Currency Research

NZD: Enough Weakness For Now?

Jason Wong -
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Market sentiment for the NZD has been poor, evidenced by the near-7% plunge since recently peaking on 12-April, from around USD 0.74 to below USD 0.69. Unjustified net long positioning near the peak has exaggerated the move, alongside the broadly based recovery in the USD.

NZD Corporate FX Update

Jason Wong -
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In the near term we see the NZD sustaining the recent move lower and doing a bit of work in the 0.70-0.72 area. We’ve already seen dips below 0.70 and they should become more frequent as the year progresses alongside the continuing gradual rise in NZD headwinds.

NZD Back Down To Reality

Jason Wong -
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The NZD has finally broken out of its well-established and fairly tight range held (roughly 0.72-0.74) since the first week of 2018. It has been a broadly based sell-off with the NZD down all on the major crosses. It has been a steady fall, with NZD/USD and NZD/EUR down for 9 consecutive days (on NY closes). From its peak on 12-April, the NZD has fallen by 2-4% on the various crosses.

NZD Positioning Signal Reads Overbought?

Jason Wong -
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Each week the CFTC publishes data that provide a useful gauge on net speculative positioning in currencies and other financial market variables such as commodities and US Treasuries. We normally give the data a glance and then move on quickly. However, it piques our interest when positioning gets to extreme levels – the theory being that one-sided positioning might give a good contrarian signal for the outlook.

NZD/AUD: Reverse Swing Ahead?

Jason Wong -
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Our last major note on the NZD/AUD cross rate was back in August last year, where we toned down our exuberance for the cross and suggested an AUD 0.91-0.95 range through to the end of 2018. That view has largely played out apart from a downside breach late last year as NZ political risk dominated pricing, but this wasn’t sustained.

NZD/CAD: Canada (Home and) Dry?

Jason Wong -
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Last week we saw intensification of concerns over US trade actions against China and the likelihood of retaliatory measures from China against the US usurped the FOMC meeting as the key driver of market price action – in equities and FX at least. And Friday night saw higher Canada CPI inflation, with all key core measures now hovering around target at 2%. The Canadian dollar outperformed both the Australian and New Zealand dollars, with CAD proving to be the best performing G10 currency, with AUD and NZD both in the bottom four.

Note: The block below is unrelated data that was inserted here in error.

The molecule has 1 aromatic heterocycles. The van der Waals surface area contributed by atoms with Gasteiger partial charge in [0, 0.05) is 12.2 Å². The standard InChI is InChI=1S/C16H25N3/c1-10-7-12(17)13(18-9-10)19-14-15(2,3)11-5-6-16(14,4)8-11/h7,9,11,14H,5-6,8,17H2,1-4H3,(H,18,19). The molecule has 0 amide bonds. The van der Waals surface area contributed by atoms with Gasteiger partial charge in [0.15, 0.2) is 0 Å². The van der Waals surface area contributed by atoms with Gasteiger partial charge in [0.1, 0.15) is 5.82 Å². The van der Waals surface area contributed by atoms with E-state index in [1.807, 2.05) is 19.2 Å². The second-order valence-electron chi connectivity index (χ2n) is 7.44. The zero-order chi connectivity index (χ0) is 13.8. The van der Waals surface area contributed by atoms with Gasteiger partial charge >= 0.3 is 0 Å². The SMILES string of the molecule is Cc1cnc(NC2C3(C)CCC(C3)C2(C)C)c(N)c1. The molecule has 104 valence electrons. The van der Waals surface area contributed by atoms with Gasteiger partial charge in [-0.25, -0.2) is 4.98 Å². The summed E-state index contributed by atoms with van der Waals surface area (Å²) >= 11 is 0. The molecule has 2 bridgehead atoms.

NZD Corporate FX Update

Jason Wong -
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Through 2018 so far, the NZD has met some resistance around 0.7440, with weaker risk appetite recently driving the NZD back down to 0.72, in line with our end-Q1 and Q2 targets set earlier this year. Trade protectionism has reared its ugly head again, following President Trump’s imposition of import tariffs on various products including steel and aluminium. This theme is likely to continue into the second quarter, with Trump targeting a $100bn reduction in the US trade deficit with China. We have yet to see other countries retaliate, but if Trump continues down this path then some backlash seems inevitable. However, we still don’t think that a full-on global trade war is likely and we see the real economic impact of what we would call tweaks to trade policy as limited.

NZD/JPY: The Case For Further Downward Pressure

Jason Wong -
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Earlier this year (see NZD Corporate FX Update) we turned more bullish on the yen, revising our NZD/JPY forecasts significantly lower to show a trend decline in the cross through the next few years, taking it to 68 by the end of 2020. Since then we’ve already seen a 3-4% move lower in the cross from 80 to 77, moving down at a faster pace than projected (which is not unusual when it comes to currency forecasting!). In this note we flesh out our positive yen story.

Can the NZD weaken as the USD weakens?

Jason Wong -
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In our last major note towards the end of January “Weak USD Threatens Our NZD Call”, the USD TWI had just fallen for the seventh consecutive week, the NZD had breached the USD 0.74 mark and we wondered aloud how much longer this could continue. As it turns out, the freefall in the USD has stopped, with the currency entering a period of consolidation. This has seen the NZD held largely within a USD 0.72-0.74 trading range over recent weeks.